Waylon Jennings: Sex, Drugs, & Rockabilly-Part 6/The End.
Tuesday evening, August 23, 1977 was just another summer night in Nashville–hot and humid. A few employees were still at the offices at Seventeenth and Edgehill. Waylon was next door at American Studios, helping put some finishing touches on a new Hank Junior album.
Braniff Airlines, Flight 119 arrived in Nashville at 7:40 PM. Waylon’s secretary, Lori Evans was at the airport to pick up a package shipped from New York-Kennedy by Reshen’s assistant, Mark Rothbaum.
Lori was followed back to Waylon’s office by DEA Special Agent Bernie Redd and several fellow narcs. They became confused when Lori did not enter Waylon’s building and walked instead to American Studios. Armed with a search warrant for Waylon’s offices, the feds could only enter American Studios and detain their suspects—no search was legal.
While he covered the studio and radioed for an additional search warrant, Agent Redd sent his men into Waylon’s offices. I was working on a summer press release when the sight of a male stranger in the hallway caught my eye. For whatever reason, this man wearing a necktie stopped and asked me, “Have you seen Agent Newman?” Before I could say no, he moved on down the hall. Booking agent, George Laibe, was in the office next to mine. I alerted him to the intruders and he made a beeline to American Studios.
He found drummer Richie and Hank Junior in the control booth with Agent Redd and his two sidekicks. Waylon was in the studio, seated behind a microphone. George was a big man, a pot smoker, and prone to theatrics. He asked Richie who were these strangers and their cohorts next door. Richie pressed a talk-back button so Waylon could hear. “These guys are D.E.A., looking for drugs shipped from New York. They’re waiting for a warrant to search the studio, and we’re going to keep working ’til it gets here. Now, I need to adjust Waylon’s mike.”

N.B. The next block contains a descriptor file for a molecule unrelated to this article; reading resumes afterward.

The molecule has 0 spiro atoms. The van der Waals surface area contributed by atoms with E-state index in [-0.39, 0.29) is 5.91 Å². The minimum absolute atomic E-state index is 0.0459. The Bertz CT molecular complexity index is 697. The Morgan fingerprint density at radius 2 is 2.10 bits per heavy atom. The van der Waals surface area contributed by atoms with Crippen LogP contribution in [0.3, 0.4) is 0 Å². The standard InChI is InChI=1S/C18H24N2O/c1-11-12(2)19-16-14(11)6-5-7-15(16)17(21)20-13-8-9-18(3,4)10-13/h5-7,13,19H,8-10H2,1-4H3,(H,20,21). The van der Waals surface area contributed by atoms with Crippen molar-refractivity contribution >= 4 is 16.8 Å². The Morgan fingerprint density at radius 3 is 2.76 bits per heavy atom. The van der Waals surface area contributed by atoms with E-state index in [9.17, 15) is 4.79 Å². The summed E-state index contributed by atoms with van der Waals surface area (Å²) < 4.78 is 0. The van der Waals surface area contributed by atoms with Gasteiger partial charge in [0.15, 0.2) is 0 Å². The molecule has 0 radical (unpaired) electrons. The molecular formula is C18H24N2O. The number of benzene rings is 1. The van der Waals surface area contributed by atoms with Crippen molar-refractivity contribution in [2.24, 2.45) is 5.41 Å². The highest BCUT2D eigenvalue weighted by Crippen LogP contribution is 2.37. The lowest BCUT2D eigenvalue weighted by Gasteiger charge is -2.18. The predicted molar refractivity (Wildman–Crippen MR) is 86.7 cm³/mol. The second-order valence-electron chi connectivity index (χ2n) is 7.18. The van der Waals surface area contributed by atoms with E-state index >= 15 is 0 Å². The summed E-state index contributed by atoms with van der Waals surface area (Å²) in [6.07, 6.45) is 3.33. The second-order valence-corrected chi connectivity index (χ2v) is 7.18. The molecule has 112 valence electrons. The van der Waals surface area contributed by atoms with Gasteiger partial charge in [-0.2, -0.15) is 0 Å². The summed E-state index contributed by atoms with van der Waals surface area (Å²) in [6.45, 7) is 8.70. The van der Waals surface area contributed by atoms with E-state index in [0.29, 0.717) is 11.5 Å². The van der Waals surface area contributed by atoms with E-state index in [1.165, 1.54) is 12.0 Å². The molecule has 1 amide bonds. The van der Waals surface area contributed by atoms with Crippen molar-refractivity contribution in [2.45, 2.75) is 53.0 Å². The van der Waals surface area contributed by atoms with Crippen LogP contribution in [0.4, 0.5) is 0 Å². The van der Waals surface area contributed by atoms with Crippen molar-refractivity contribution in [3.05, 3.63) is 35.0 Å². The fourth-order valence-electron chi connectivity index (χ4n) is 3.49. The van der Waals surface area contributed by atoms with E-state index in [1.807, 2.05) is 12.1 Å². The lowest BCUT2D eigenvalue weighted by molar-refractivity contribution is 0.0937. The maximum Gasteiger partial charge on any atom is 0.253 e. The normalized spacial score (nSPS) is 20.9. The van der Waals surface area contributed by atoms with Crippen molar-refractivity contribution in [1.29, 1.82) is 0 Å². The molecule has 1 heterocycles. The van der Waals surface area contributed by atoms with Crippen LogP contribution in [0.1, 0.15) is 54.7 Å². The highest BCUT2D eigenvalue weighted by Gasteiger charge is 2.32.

Richie gave George a quick wink, then walked into the studio while George began a mild rant that kept the feds’ attention. Richie whispered to Waylon, “Where is it?” Waylon gave a slight nod toward a concealed space where he had tossed the evidence.
The next sound the narcs heard was the flushing of a nearby toilet. A look of “Oh shit!” crossed their faces simultaneously. Richie was pretending to zip his jeans, and blocking entry to the bathroom. The first agent to the toilet was able to reach in and grab some wet shreds of the New York Times. The coke was in Nashville’s sewer system.
When the warrant arrived, Waylon was arrested and charged with “conspiring to possess and possessing with intent to distribute cocaine.” Each charge carried a maximum fifteen years in prison and fifteen-thousand-dollar fine.
Twelve hours later, Waylon and Willie were singing to a sold-out crowd at Nashville’s Municipal Auditorium. When Waylon took the stage to join Willie in “Luckenbach, Texas,” he received a standing ovation and shouted to the crowd, “I didn’t do it!”
The bust was front-page news in the next day’s Nashville Banner: “Waylon Faces Federal Cocaine Charge.” He had no statement for the press, but allowed me as his publicist to make a personal comment for the local news. I said, “I don’t believe they busted Waylon Jennings. He’s innocent of the charges and they will have a hard time making a case against him. The outlaw image is a record label marketing tool. Waylon has never been in trouble and charging him with intent to distribute is ridiculous. The man earns fifteen thousand dollars a show. He doesn’t need to deal dope.”
It cost Waylon about a hundred grand in legal fees. His attorney, Jay Goldberg, managed to shoot enough holes in the case to cause the charges to be dropped after six weeks, without prejudice, which meant if the prosecution later found cause, they could reopen the case. Prosecutor Hal Hardin ultimately stated, “He does drugs, but he’s not a criminal.” For Waylon Jennings, snorting a line and walking the line had developed a new set of rules.
He did intend to possess, and he often distributed—shared with his pals at no charge, but he sure as hell was not a dealer. Determined to see someone do time, the feds brought charges against Reshen’s assistant, Mark Rothbaum. Reshen was in the middle of a nasty divorce, and Waylon wondered if the soon-to-be ex-Mrs. Reshen had tipped the narcs. Twenty-seven of the twenty-eight grams Rothbaum shipped to Waylon were intercepted and held by New York authorities. Convicted in May of 1978, Rothbaum served eighteen months in a minimum security pen for sending dope to Waylon. The brief negative press generated by the bust, with Rothbaum caught in the middle, caused Waylon considerable stress.